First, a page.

MENLO PARK, Calif. – Software engineer Lars Rasmussen could be a poster child for the slogan pasted on the walls of Facebook’s headquarters here: Fail Harder.
After getting laid off from his first startup, the Berkeley PhD in computer science teamed up with his brother to make digital maps a platform, hoping to leapfrog Mapquest. In the wake of the dotcom bust, funding was hard to find, but Google liked the idea, and bought the startup. Code Rasmussen developed became the basis for Google Maps.
Rasmussen’s next big idea for Google was Wave, pitched as the follow on to email. It landed hard as a belly flop.
For the last two years he has been at Facebook, where he has been put in charge of search. The social networking giant has long hoped it could find a more personal road into Web data that could accelerate it past archrival Google.
Facebook founder Mark Zuckerberg seeded staff with ideas he liked. Rasmussen presided over several prototypes, one of which he showed to Zuckerberg more than a year ago, as a barely working proof of concept of a natural language querying capability.
“Mark said, ‘You will never get that to work, but if you could it would be awesome,’” recalled Rasmussen, who was motivated by the implicit challenge.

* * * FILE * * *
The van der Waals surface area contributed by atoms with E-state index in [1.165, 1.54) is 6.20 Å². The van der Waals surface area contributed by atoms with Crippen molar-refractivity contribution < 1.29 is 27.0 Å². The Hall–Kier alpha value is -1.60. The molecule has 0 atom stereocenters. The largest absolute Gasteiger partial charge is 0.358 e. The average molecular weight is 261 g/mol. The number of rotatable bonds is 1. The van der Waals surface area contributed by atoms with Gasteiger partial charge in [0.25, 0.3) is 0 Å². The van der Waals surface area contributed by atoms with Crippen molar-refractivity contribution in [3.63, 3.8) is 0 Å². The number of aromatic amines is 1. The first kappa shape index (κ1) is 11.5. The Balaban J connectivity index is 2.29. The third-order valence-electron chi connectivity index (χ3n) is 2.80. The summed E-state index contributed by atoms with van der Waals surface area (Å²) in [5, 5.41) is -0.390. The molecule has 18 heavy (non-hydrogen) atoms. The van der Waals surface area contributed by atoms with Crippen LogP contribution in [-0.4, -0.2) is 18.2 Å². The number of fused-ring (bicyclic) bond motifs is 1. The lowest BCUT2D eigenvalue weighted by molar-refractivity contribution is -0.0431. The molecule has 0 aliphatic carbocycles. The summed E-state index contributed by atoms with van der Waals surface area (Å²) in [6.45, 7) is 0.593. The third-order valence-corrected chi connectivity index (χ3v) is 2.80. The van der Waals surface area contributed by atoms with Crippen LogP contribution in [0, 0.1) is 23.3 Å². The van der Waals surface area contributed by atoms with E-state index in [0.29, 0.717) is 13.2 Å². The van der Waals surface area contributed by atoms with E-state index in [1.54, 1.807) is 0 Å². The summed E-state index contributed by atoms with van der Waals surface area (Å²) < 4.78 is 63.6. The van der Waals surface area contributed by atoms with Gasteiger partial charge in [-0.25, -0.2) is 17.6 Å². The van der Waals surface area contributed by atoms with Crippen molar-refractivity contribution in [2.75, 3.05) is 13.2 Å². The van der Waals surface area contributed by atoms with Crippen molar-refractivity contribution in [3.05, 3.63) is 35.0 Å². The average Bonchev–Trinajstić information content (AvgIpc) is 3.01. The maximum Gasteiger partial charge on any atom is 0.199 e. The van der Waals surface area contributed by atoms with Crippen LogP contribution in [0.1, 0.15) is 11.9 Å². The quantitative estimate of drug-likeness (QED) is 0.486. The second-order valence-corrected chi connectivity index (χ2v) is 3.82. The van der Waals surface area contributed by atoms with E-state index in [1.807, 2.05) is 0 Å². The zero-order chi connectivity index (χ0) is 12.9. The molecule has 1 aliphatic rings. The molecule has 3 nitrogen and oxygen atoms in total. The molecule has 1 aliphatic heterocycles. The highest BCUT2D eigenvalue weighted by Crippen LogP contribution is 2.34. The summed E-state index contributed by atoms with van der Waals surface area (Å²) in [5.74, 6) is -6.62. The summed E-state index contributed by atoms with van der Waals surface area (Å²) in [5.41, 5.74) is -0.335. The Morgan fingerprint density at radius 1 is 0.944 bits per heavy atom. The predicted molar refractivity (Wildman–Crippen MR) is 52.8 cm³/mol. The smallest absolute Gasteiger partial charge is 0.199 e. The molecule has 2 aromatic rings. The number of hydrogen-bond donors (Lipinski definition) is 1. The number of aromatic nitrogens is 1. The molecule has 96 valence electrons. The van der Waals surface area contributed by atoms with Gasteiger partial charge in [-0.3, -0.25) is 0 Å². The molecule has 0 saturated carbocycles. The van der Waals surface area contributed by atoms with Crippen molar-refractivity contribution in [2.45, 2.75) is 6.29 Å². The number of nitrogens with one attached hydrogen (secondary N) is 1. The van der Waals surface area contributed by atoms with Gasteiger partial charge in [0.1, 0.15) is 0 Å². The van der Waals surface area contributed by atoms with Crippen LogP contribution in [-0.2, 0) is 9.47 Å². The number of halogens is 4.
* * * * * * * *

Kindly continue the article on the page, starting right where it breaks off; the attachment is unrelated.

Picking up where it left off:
The project started weekly meetings, many of the attended by Zuckerberg. But it was really at the end when the founder got more involved in the project.
“I started getting messages from Mark at 2 a.m., asking us to change this or that,” said Rasmussen. “We use Facebook messages here, not e-mail,” he said.
Google's search engines have totally sucked as a useful tool over the past couple of years.
You can have your "personal" road for search - as an engineer, I don't want anything do with anything that's not UNBIASED, unpaid-for, facts and, preferably, is as socially devoid of BS as the machines I build.
Iniewski, I agree with you! I have been moving away from Facebook use more and more each day. I can't imagine needing to graphically search my friends opinions rather than ASK them (or already know!). This seems to be a non-starter search engine aimed possibly at those who don't interact with their "friends" or don't want to. Maybe this will be next big "Waive" but I am not holding my breath.
David Patterson, known for his pioneering research that led to RAID, clusters and more, is part of a team at UC Berkeley that recently made its RISC-V processor architecture an open source hardware offering. We talk with Patterson and one of his colleagues behind the effort about the opportunities they see, what new kinds of designs they hope to enable and what it means for today’s commercial processor giants such as Intel, ARM and Imagination Technologies.